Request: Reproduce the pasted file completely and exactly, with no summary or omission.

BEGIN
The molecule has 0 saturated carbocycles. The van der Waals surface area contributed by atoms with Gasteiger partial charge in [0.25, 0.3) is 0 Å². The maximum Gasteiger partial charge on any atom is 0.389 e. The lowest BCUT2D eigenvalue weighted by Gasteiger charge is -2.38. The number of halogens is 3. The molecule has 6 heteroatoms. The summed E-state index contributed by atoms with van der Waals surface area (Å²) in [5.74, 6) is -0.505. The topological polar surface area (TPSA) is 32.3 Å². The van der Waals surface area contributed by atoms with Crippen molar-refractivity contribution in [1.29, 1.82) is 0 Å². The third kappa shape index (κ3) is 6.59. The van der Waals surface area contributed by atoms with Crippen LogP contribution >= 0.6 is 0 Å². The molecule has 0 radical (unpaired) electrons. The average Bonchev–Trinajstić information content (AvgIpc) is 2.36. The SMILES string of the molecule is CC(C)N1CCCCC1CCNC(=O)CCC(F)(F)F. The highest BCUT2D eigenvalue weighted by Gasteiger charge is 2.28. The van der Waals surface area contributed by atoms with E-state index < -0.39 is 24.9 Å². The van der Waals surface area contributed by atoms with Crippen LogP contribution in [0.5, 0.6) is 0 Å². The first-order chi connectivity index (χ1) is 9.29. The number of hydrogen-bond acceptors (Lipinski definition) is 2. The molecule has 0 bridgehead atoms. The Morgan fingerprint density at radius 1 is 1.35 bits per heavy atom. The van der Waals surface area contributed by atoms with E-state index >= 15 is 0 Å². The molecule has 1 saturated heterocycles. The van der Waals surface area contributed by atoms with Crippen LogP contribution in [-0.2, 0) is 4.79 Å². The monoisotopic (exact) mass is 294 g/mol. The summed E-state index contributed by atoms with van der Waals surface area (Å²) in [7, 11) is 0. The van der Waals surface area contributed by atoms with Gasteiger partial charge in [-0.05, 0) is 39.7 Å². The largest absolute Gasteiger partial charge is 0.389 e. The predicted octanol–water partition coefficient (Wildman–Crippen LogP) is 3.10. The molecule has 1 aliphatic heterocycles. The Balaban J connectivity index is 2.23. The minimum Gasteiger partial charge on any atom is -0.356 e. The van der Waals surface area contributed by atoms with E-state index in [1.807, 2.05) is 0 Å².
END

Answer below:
The molecule has 0 saturated carbocycles. The van der Waals surface area contributed by atoms with Gasteiger partial charge in [0.25, 0.3) is 0 Å². The maximum Gasteiger partial charge on any atom is 0.389 e. The lowest BCUT2D eigenvalue weighted by Gasteiger charge is -2.38. The number of halogens is 3. The molecule has 6 heteroatoms. The summed E-state index contributed by atoms with van der Waals surface area (Å²) in [5.74, 6) is -0.505. The topological polar surface area (TPSA) is 32.3 Å². The van der Waals surface area contributed by atoms with Crippen molar-refractivity contribution in [1.29, 1.82) is 0 Å². The third kappa shape index (κ3) is 6.59. The van der Waals surface area contributed by atoms with Crippen LogP contribution >= 0.6 is 0 Å². The molecule has 0 radical (unpaired) electrons. The average Bonchev–Trinajstić information content (AvgIpc) is 2.36. The SMILES string of the molecule is CC(C)N1CCCCC1CCNC(=O)CCC(F)(F)F. The highest BCUT2D eigenvalue weighted by Gasteiger charge is 2.28. The van der Waals surface area contributed by atoms with E-state index < -0.39 is 24.9 Å². The van der Waals surface area contributed by atoms with Crippen LogP contribution in [0.5, 0.6) is 0 Å². The first-order chi connectivity index (χ1) is 9.29. The number of hydrogen-bond acceptors (Lipinski definition) is 2. The molecule has 0 bridgehead atoms. The Morgan fingerprint density at radius 1 is 1.35 bits per heavy atom. The van der Waals surface area contributed by atoms with E-state index >= 15 is 0 Å². The molecule has 1 saturated heterocycles. The van der Waals surface area contributed by atoms with Crippen LogP contribution in [-0.2, 0) is 4.79 Å². The monoisotopic (exact) mass is 294 g/mol. The summed E-state index contributed by atoms with van der Waals surface area (Å²) in [7, 11) is 0. The van der Waals surface area contributed by atoms with Gasteiger partial charge in [-0.05, 0) is 39.7 Å². The largest absolute Gasteiger partial charge is 0.389 e. The predicted octanol–water partition coefficient (Wildman–Crippen LogP) is 3.10. The molecule has 1 aliphatic heterocycles. The Balaban J connectivity index is 2.23. The minimum Gasteiger partial charge on any atom is -0.356 e. The van der Waals surface area contributed by atoms with E-state index in [1.807, 2.05) is 0 Å².